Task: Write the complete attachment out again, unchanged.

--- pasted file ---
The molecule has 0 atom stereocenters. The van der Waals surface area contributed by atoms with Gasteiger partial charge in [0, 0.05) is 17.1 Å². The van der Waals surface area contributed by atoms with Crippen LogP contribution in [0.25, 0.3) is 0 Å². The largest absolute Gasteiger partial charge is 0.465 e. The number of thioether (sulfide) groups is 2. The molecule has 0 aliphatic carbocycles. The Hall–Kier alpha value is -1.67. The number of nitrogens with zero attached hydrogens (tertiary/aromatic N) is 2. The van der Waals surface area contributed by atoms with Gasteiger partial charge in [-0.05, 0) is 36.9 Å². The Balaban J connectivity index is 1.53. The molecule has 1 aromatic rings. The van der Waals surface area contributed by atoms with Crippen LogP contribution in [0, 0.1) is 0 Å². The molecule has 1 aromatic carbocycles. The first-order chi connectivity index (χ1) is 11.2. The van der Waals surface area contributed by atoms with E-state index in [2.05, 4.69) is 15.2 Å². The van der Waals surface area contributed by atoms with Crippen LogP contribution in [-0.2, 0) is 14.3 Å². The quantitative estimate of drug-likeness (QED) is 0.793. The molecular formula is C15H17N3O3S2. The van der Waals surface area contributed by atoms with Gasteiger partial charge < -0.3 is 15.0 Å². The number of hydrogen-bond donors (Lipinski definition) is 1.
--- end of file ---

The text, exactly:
The molecule has 0 atom stereocenters. The van der Waals surface area contributed by atoms with Gasteiger partial charge in [0, 0.05) is 17.1 Å². The van der Waals surface area contributed by atoms with Crippen LogP contribution in [0.25, 0.3) is 0 Å². The largest absolute Gasteiger partial charge is 0.465 e. The number of thioether (sulfide) groups is 2. The molecule has 0 aliphatic carbocycles. The Hall–Kier alpha value is -1.67. The number of nitrogens with zero attached hydrogens (tertiary/aromatic N) is 2. The van der Waals surface area contributed by atoms with Gasteiger partial charge in [-0.05, 0) is 36.9 Å². The Balaban J connectivity index is 1.53. The molecule has 1 aromatic rings. The van der Waals surface area contributed by atoms with Crippen LogP contribution in [0, 0.1) is 0 Å². The molecule has 1 aromatic carbocycles. The first-order chi connectivity index (χ1) is 11.2. The van der Waals surface area contributed by atoms with E-state index in [2.05, 4.69) is 15.2 Å². The van der Waals surface area contributed by atoms with Crippen LogP contribution in [-0.2, 0) is 14.3 Å². The quantitative estimate of drug-likeness (QED) is 0.793. The molecular formula is C15H17N3O3S2. The van der Waals surface area contributed by atoms with Gasteiger partial charge < -0.3 is 15.0 Å². The number of hydrogen-bond donors (Lipinski definition) is 1.